An Ozarks Volunteer Lends 64 Days in Puerto Rico
Ben Desa was born in Puerto Rico. He spent some time as a kid in New York, but returned to the island in junior high school.
“It was more of a laidback society,” Desa said. “More of, people to people type relations. More on the family side whereas everyone you met, they were considered family after a while and if you saw them more often they were family even if they were just friends.”
Desa moved around the US—and the world—before retiring from his job in the food industry and settling down with his wife in Springfield.
He would visit old friends on the island whenever he could. It was this connection that had Desa paying close attention to the weather as Hurricane Maria approached.
“Well I was watching the news and I was worried this time because this one was a big one,” Desa said.
Desa tells me hurricane warnings are common in Puerto Rico, but they aren’t always taken seriously.
When Puerto Rico took a direct hit, Desa said he immediately wanted to volunteer.
“When I said, ‘I had to go,’ it’s because of the Puerto Rico of yesteryear said to me. ‘Let’s go. You gotta go and help that country,’” Desa said. “So I volunteered immediately.”
Once he arrived in Puerto Rico, Desa asked his cab driver how bad the damage was. The cab driver offered to give him a tour of the devastation.
“And boy was I surprised,” Desa said. “He showed me, this is in the capitol. Houses turned, roofs gone, big signs, advertising signs that are mounted on poles that are like, what. Poles that are how many inches wide and that thing was just like a tooth pick snapped in half.”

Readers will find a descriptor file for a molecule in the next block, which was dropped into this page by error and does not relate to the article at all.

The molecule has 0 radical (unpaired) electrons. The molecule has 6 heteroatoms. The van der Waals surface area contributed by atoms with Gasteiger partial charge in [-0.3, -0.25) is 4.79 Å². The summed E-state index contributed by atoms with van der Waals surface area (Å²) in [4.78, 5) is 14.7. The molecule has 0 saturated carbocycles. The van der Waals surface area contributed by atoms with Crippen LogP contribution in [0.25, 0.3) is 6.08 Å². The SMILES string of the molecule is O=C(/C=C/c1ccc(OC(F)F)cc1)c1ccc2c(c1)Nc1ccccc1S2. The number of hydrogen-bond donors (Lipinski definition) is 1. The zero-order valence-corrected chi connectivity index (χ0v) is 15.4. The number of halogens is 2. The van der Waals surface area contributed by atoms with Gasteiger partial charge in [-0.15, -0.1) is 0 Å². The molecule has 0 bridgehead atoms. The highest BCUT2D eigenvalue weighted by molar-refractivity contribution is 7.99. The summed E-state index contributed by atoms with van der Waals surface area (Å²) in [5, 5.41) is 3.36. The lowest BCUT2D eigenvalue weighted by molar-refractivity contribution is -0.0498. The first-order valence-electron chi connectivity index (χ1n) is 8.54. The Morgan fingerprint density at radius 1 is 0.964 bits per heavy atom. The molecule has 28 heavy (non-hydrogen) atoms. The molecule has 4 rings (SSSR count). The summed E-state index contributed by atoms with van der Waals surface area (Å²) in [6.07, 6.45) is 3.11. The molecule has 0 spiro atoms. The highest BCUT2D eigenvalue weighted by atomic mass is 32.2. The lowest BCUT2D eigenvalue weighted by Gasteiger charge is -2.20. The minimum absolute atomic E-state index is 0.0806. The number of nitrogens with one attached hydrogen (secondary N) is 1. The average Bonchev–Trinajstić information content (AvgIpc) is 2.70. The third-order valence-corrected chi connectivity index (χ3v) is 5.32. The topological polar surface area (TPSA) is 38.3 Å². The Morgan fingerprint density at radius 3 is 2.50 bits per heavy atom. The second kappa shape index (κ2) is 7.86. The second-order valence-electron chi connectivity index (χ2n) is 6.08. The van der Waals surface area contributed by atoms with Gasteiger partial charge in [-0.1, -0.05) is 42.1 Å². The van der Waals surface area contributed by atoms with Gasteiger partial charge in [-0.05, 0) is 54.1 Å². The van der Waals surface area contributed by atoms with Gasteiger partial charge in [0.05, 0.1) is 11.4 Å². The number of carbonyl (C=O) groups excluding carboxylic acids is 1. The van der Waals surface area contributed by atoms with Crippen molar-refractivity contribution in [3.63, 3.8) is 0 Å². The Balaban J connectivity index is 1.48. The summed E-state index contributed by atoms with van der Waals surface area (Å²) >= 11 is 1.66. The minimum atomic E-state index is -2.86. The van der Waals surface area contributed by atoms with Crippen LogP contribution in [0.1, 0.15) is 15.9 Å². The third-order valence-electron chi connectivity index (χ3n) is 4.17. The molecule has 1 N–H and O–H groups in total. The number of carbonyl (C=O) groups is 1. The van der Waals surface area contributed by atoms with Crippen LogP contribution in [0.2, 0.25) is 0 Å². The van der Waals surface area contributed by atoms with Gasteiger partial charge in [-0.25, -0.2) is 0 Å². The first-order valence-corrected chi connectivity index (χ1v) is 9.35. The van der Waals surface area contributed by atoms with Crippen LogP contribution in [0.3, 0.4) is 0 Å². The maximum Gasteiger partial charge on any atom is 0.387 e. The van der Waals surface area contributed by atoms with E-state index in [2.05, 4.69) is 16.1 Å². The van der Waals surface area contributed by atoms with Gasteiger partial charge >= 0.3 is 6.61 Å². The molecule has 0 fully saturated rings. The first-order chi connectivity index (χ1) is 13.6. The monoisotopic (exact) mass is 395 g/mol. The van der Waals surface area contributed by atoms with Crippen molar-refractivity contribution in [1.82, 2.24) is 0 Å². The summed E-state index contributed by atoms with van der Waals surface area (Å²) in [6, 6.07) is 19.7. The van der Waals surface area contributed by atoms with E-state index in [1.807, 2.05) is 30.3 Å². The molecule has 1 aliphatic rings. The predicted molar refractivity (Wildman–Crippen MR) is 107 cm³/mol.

The cab driver told Desa that it was worse inland.
This was the start of Desa’s 64 days on the island volunteering with the American Red Cross. After reporting in, volunteers divided into teams and distributed aid. His days started at 5:00 a.m. and sometimes went to 11:00 at night. He gave out food and water to hurricane victims.
And the hardest part for him? Leaving.
“They didn’t have any hope. They didn’t know what was going on. ‘Is the trucks coming tomorrow again?’ ‘We don’t know.’ ‘How come you don’t know? What am I going to do? My children, my husband is not working,’” Desa said.
Desa said even though he knew someone else would replace him, he still felt uneasy.
“And you hear all this and you’re going is someone else gonna come behind me. Now sure someone else is coming behind you,” Desa said. “But you feel more secure that if you stay you know you’re there and they can count on you at least.”
And now, he says if he were asked to return, he’d be there in a heartbeat.